If the next person in line to inherit the dead becomes the Goel Hadam then it is obvious (in the example of the father killing his son) that the second son cannot kill his father. This is because this brother is not the next person in line to inherit the dead brother. The next person in line to inherit a son is the father! (i.e. the killer himself)?!


So why the entire the discussion and this special provision in the Gemara?


  1. R’ Akiva Eiger comes up with a scenario (not of a father who killed his own son, but) where the son can in theory indeed become the Goel Hadam towards the father.


How is that?


A man marries a woman and they have a child. They subsequently get divorced. After their divorce the father inadvertently kills his ex-wife.


In such a case the next person in line to inherit the mother is the son. Therefore it is possible that the son can become the Goel Hadam towards his father.


It is in such a case that the Gemara states due to the special provision that a son cannot harm his father. Were it not for this provision, he would become the Goel Hadam – for he inherits his mother.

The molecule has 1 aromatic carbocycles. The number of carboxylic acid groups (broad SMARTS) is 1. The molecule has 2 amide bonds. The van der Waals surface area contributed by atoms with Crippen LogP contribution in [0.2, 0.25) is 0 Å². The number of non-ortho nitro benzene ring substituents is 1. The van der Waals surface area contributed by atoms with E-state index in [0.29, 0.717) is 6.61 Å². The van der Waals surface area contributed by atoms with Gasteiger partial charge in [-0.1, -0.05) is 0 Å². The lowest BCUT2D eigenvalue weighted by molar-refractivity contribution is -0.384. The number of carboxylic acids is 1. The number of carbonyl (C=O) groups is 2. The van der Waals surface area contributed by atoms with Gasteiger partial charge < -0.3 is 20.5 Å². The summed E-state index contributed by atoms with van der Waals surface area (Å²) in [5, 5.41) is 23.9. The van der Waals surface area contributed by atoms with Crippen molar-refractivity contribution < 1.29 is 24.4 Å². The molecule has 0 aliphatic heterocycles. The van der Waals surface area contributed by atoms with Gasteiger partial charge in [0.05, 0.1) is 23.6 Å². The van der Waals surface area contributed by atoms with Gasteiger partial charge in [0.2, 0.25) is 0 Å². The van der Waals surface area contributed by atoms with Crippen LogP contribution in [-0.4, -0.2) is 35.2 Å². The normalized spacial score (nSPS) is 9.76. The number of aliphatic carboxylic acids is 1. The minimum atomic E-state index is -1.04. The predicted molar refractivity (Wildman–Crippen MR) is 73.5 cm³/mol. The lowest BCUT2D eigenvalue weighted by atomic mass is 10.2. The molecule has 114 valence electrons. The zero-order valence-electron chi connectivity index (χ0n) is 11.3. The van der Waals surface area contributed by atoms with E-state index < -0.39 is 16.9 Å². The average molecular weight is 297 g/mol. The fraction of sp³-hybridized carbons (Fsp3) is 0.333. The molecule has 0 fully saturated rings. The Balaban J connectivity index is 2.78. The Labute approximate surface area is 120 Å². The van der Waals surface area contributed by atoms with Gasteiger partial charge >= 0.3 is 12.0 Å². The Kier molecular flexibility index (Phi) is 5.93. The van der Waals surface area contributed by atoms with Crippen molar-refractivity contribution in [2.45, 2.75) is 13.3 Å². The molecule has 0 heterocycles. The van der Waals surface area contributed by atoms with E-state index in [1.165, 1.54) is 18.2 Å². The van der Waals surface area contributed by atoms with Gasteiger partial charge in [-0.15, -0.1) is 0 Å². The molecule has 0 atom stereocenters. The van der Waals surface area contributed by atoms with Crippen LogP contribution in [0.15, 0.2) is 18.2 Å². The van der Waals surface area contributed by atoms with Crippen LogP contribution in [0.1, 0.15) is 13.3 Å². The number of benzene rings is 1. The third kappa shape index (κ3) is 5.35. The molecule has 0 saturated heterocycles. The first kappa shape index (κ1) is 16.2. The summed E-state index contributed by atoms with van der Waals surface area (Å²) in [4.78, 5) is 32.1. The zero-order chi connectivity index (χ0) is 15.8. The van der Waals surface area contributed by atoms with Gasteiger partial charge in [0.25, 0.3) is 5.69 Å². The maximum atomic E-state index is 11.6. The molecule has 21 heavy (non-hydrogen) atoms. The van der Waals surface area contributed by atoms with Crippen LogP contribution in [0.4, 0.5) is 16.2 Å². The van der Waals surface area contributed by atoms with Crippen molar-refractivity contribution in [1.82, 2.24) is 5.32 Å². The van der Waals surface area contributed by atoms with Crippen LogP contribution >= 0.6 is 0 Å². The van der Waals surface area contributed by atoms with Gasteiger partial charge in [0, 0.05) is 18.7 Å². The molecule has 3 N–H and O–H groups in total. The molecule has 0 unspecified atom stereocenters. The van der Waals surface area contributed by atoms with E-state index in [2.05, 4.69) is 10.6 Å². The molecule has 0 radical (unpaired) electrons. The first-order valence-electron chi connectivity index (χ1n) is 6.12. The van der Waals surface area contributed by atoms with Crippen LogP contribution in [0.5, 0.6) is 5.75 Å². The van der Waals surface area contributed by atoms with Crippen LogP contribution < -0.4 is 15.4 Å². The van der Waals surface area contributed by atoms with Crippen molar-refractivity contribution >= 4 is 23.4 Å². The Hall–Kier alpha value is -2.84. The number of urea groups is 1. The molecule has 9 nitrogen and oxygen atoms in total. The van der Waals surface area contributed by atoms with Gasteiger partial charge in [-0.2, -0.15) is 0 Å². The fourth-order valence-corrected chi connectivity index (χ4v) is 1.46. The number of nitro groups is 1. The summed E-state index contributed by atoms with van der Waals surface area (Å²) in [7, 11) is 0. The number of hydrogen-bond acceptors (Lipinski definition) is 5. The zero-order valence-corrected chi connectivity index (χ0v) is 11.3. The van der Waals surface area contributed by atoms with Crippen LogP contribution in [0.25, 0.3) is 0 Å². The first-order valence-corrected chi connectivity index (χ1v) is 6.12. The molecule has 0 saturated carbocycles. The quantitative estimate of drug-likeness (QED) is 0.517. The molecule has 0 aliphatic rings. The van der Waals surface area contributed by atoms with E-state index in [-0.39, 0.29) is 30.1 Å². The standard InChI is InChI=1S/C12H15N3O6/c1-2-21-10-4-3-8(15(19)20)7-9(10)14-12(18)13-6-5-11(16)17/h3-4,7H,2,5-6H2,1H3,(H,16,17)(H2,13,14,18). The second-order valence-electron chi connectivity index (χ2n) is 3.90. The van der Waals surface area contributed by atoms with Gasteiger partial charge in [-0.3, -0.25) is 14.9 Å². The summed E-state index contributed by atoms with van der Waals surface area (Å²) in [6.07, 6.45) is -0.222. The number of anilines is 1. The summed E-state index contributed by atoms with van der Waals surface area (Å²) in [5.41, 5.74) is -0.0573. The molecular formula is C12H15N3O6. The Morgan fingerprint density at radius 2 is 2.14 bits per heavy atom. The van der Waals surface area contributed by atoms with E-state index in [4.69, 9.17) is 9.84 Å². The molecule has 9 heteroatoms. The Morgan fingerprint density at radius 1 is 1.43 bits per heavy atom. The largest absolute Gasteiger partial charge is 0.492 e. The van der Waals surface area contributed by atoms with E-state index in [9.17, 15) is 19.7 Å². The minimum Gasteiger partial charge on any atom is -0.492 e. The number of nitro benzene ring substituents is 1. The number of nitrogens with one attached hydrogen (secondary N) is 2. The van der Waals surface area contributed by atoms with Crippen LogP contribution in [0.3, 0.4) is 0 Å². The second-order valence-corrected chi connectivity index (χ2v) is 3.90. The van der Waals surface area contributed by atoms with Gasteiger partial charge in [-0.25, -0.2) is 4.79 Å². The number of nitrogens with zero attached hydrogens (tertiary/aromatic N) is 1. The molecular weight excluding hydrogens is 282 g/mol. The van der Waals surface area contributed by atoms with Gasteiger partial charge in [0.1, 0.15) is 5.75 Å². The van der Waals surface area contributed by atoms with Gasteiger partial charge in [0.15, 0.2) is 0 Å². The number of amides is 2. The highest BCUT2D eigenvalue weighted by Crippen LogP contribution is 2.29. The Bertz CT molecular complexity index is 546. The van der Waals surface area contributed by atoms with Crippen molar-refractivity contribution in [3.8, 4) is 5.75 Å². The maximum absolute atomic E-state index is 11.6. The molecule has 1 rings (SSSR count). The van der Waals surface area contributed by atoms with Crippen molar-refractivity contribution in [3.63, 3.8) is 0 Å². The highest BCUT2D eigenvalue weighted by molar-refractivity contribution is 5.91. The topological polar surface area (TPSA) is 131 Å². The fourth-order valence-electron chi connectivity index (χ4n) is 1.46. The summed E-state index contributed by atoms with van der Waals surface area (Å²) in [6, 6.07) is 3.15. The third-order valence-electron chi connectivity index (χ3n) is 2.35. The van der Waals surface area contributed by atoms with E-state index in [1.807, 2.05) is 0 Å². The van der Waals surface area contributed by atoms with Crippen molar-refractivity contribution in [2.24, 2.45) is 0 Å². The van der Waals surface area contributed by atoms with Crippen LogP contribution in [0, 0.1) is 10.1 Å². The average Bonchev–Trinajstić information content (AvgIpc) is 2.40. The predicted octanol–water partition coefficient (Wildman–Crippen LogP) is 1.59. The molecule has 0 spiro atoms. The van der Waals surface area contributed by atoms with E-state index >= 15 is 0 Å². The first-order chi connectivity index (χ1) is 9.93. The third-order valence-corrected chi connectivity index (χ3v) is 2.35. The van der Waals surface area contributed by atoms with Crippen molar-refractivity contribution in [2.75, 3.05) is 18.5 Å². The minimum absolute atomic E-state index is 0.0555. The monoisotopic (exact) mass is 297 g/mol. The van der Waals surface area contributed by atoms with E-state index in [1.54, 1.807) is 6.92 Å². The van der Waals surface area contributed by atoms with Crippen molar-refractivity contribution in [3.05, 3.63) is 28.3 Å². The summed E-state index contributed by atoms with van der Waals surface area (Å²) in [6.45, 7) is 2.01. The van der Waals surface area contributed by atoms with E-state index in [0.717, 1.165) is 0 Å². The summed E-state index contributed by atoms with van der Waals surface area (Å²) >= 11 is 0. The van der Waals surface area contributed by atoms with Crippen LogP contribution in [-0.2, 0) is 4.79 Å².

7- We spoke about a Shogeg living in a tunnel that extends from the Orei Miklot to the outside world. Is this bunker a refuge for him?


Makos, 12a. Shiur 1/6/15

Makos, 12a.

1- An interesting scenario examined by the Gemara: The Shogeg fellow, holed up in the Arei Miklot needs to patiently wait until the Kohen Gadol passes away.

But what happens if the Kohen Gadol is disqualified?  How?

Kohanim are not allowed to marry divorcees. If they do then their children are categorized as chalolim – meaning blemished Kohanim and are prohibited to do any Avoda in the Beis Hamikdash and needless to say are disqualified from becoming a Kohen Gadol.

If we have an established Kohen Gadol and unfortunately it was ascertained that his mother, prior to marrying his father, had married and divorced, the Kohain is now thus forced to resign.

So we now have a situation where the Kohen Gadol (has not died, but) is removed from his post. He was obviously not fit to become a Kohen Gadol to begin with!

Does the disqualification retroactively void his entire career?  If we assume that that is indeed the case then that would mean that when the Shogeg was originally convicted there was no valid Kohen Gadol in place. And the rule in such cases (conviction with no KG in place) is that he stays in the Arei Miklot forever- the death of a KG who was elected after his conviction does nothing for him.